Edge Of Destiny ReviewDecember 31, 2010 at 4:22 pm | Posted in Books, Guild Wars 2, mmorpg | 15 Comments
Tags: Books, fantasy, Guild Wars 2, MMO, mmorpg
It must be particularly difficult to write something creative, innovative, and interesting while dogged on all sides by limitations, guidelines, and blocked paths. Nor would I want to follow a strong book like Ghosts of Ascalon. Surely writing in a universe that has been touched by many hands is much more difficult than creating your own.
Those who triumph while writing stories in the worlds of others must have tremendous ability to harness the ideas of others for their own use. After reading Edge Of Destiny, I feel as though I’ve learned a lot about what to do and what not to do.
Spoilers, of course. I mean that too. Huge spoilers, virtually the whole book spoiled. Don’t read if you don’t want spoilers.
One of the things I found I liked that King does immediately is dive into the lore, not stay away from it, not avoid it. I could have used more depth here and there but overall a good use of history. Guild Wars fans immediately know the strength and ferocity of the Destroyers. The sylvari conflict between dream and nightmare comes immediately into play. You get a sense of what sylvari are, their wonderment at the world, and yet their obvious non-humanity. That’s just in the prologue.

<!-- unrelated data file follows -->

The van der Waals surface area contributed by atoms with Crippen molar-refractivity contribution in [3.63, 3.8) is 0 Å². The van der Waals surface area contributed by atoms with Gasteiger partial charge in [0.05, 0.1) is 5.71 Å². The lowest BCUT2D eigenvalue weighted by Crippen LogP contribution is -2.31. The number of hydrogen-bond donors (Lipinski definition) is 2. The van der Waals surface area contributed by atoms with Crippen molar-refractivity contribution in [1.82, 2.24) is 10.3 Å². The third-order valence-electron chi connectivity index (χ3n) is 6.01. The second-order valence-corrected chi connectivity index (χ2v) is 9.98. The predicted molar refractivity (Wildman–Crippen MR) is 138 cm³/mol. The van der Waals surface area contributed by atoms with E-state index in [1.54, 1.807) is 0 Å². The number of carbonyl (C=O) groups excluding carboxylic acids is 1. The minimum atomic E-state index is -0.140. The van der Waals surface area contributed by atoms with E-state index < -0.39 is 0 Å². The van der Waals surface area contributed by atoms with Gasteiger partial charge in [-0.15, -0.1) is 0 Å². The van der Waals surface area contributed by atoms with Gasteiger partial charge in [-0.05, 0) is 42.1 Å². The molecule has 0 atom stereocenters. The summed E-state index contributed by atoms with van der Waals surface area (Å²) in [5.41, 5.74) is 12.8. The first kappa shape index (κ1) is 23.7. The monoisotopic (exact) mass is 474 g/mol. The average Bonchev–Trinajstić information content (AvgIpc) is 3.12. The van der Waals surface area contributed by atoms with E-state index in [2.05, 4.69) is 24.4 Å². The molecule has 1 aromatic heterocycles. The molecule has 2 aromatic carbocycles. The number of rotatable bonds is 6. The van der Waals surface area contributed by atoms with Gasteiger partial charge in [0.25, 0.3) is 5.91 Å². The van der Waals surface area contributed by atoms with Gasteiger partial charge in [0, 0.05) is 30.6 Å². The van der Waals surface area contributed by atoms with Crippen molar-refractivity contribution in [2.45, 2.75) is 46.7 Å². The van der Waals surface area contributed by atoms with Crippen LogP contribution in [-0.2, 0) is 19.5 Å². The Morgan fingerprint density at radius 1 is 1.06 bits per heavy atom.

Where he integrates and utilizes the lore though, I find he ignores the development and creation of the characters. Eir gets the fairest treatment. Her soulful artistry is portrayed well and the frustration at seeing her people slowly worn down by an adversary they can not comprehend wears on her. The statues she created to glorify the men who go off to fight, only serve to torment her as a constant reminder. Especially the statue of her father.
It’s her drive alone that sets the stage for the story. Without her the two asura, Snaff and Zojja would continue on in their blissful little one note lives. Snaff the wiser than he seems asura, Zojja, the head strong apprentice who doesn’t appreciate her master as much as she should. A cliched dynamic, it does border on heart-warming at times. You can tell Zojja has some affection for her master and that Snaff knows how she truly feels and that she will miss him when he’s gone. However it’s touched upon too little to truly pull the heart strings.